Kurt Bayer is a Herald reporter based in Christchurch

Govt urged to act by world's top dolphin scientists

Maui's is the world's rarest and smallest known subspecies of dolphin, with an estimated adult population of just 55
Maui's is the world's rarest and smallest known subspecies of dolphin, with an estimated adult population of just 55

The world's top dolphin scientists have urged the New Zealand government to act now to protect the Maui's dolphin marine environment or risk the species being extinct in 20 years.

The stark warning comes in the Scientific Committee of the International Whaling Commission (IWC) 2013 report, released this week.

It says Maui's will decline to just 10 adult breeding females in six years and become functionally extinct in fewer than 20 years - unless their full range is protected from gillnetting and trawling.

"The government needs to step up now to do everything in its power to save Maui's dolphins," said WWF-New Zealand's Executive Director, Chris Howe.

"It is unacceptable that Maui's are still at risk of dying needlessly while we wait for adequate protection."

Global conservation organisation WWF presented a paper to the IWC Scientific Committee 65th meeting in Jeju, Korea in June that highlighted the lack of progress from New Zealand to save the last estimated 55 Maui's dolphins.

The IWC made a similar call last year.

The Government announced interim protection measures in June 2012, but Mr Howe said dangerous fishing activity is still allowed to continue in parts of Maui's habitat, including off the Taranaki coast and inside harbours.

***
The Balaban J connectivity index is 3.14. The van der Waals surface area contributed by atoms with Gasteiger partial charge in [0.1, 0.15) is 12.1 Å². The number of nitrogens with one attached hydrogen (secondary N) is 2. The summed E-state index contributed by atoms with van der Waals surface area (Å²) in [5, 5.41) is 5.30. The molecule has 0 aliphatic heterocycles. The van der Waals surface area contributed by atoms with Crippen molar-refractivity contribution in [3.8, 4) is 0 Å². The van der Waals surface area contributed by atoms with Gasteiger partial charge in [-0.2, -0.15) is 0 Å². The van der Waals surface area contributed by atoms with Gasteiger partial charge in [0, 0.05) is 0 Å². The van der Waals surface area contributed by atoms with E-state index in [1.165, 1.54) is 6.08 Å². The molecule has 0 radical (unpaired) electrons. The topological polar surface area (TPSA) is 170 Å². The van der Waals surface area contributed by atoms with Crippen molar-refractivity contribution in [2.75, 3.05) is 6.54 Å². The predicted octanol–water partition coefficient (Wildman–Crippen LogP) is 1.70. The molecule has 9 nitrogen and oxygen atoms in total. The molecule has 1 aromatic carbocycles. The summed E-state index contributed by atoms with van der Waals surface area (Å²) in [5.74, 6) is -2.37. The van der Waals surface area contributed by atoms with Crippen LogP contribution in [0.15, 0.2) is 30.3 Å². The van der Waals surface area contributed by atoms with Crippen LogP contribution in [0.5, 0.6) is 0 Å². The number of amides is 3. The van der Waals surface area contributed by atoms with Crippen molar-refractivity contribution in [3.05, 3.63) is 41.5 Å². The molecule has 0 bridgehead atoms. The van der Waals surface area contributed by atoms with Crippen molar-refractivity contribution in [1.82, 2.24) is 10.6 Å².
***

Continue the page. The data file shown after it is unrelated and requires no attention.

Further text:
"Eight months ago a public consultation on the Threat Management Plan for Maui's dolphin closed, yet the government has yet to make a decision on protecting them," he said.

"We call on Conservation Minister Nick Smith and Primary Industries Minister Nathan Guy to announce permanent measures that remove fishing gear which kills dolphins from their waters, and help affected fishermen adopt dolphin-friendly methods. Anything less will not give the species a fighting chance at survival."

Maui's is the world's rarest and smallest known subspecies of dolphin, with an estimated adult population of just 55.

Population numbers have dropped by an estimated 90 per cent since set netting was introduced in the early 1970s.

Scientists estimate that more than 95 per cent of unnatural Maui's deaths are caused by entanglement and drowning in gillnet or trawl fishing.

An expert panel convened by the government last year estimated that around five Maui's dolphins are killed each year in fishing nets, a rate 75.5 times what the population can withstand.

Their range has also diminished over the last 40 years, given Maui's used to be found from Northland to Wellington in the west and up to Hawke's Bay.

"The world is watching and waiting for New Zealand to take action to save these small and critically endangered dolphins," said Mr Howe.

"Both the survival of Maui's and our international reputation is on the line."

Forest & Bird also welcomed the IWC report

New Zealand does not want to join China in letting a dolphin species disappear since Yangtze River dolphins, or baiji, have not been seen since 2007, it said.

"The idea that New Zealand's environmental priorities are on a par with China's will go down very badly with most Kiwis,'' said Forest & Bird Advocacy Manager Kevin Hackwell.

"We are not talking about reducing the quota that west coast North Island fishermen can catch. The situation demands that they change their methods, which are killing these dolphins.

"We must not let Maui's dolphins become extinct."


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